So let’s just replace it with something – for the sake of argument let’s change the story. You’re a tennis pro searching the land to become the ultimate player. You travel in search of new challengers. But the problem with this is that it doesn’t provide the bite sized challenges that violent games do – you’d be limited to less, more meaningful encounters because a game of tennis takes a significant amount of time.
Violence is actually very well suited to a medium in which progression is so key. Bite-sized encounters hone your skill ready for the ultimate test at the end. Also from a more abstract design point of view, violence works nicely to clear the path of the blocking challenger once you’ve bested them, allowing you to continue on.
There is a lot that you get for free with a violent game mechanic – it fits games very well. In fact even in the real world you’d be hard pressed to find something that allows small meaningful rounds of challenge better than fighting does. I’ll keep thinking though..
…perhaps a game about a wondering debater in a world full of the opinionated…
Ultimately I think the answer is to simply come up with some activity and an excuse for why everyone challenges you at it, like Pokemon. Surely though there must be a more elegant solution…
I wrote this before he died. I was going to re-phrase this, but I think I’ll just leave it as it is. It’s unfinished, and there’s a bit of a mess towards the end, but perhaps that’s rather apt.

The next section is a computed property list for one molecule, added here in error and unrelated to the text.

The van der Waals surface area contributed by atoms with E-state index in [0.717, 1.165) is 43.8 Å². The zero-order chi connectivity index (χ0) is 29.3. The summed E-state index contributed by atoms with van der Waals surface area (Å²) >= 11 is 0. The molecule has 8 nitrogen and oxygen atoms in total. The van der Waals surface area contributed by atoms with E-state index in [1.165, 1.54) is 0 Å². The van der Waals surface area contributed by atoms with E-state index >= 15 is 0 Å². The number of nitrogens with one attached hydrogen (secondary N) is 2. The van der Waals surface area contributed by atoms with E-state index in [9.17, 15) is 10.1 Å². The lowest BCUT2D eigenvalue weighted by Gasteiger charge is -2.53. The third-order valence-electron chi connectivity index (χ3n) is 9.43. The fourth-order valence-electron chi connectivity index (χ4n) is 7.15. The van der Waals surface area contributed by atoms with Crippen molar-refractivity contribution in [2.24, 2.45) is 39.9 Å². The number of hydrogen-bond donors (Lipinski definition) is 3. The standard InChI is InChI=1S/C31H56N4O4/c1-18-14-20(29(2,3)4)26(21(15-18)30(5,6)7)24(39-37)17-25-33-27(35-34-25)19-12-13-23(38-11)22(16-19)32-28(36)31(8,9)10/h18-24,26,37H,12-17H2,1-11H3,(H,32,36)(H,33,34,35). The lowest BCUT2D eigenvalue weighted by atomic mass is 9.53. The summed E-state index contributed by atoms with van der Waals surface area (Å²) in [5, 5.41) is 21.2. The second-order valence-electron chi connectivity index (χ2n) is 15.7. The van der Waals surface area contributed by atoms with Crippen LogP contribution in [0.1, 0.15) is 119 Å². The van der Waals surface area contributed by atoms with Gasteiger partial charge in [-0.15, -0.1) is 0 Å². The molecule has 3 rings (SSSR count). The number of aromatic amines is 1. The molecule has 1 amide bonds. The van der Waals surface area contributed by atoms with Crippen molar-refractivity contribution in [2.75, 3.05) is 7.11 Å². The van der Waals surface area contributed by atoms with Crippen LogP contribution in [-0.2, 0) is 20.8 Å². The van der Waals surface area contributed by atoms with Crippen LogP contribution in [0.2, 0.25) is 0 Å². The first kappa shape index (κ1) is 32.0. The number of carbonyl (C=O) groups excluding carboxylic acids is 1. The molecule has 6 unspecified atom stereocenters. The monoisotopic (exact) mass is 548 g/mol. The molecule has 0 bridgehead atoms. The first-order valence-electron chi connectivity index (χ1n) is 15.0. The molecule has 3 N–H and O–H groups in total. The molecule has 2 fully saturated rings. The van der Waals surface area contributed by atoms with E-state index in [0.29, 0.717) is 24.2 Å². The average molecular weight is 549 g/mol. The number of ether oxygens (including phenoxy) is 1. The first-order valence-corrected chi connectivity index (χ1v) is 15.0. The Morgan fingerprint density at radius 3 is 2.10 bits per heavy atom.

Iain M Banks is dying. This actually hit me in a more profound way than I thought it would. I’m not the kind of person who gets upset about the deaths of people I don’t know. I was surprised by my own reaction to the news, but then I started to realise that he has been one of, if not the biggest source of creative inspiration in my life since I was a child.
I was always drawing robots when I was little, and making things out of pieces of cut up cardboard. I’d watched StarTrek before, and Star Wars, and I knew I liked these things in some way but I never considered them as part of a genre. When I first started to read his science fiction books I was amazed at the seriousness of them, the sexiness. They are written like adult novels, there are no ray-guns or spandex-clad barbarellas. I began to think about these things more and more. I watched Ghost in the Shell, I looked at the concept artwork for Metal Gear Solid. There is a style here that I want to be part of, I want to contribute to. Good stories told about incredible things, or just stories told in interesting worlds. Often this is a genre that allows a great deal of philosophical reflection as it can be so rich in metaphors. Science fiction releases you of so many restrictions imposed upon you by other genres, especially in Games, which I now make for a living.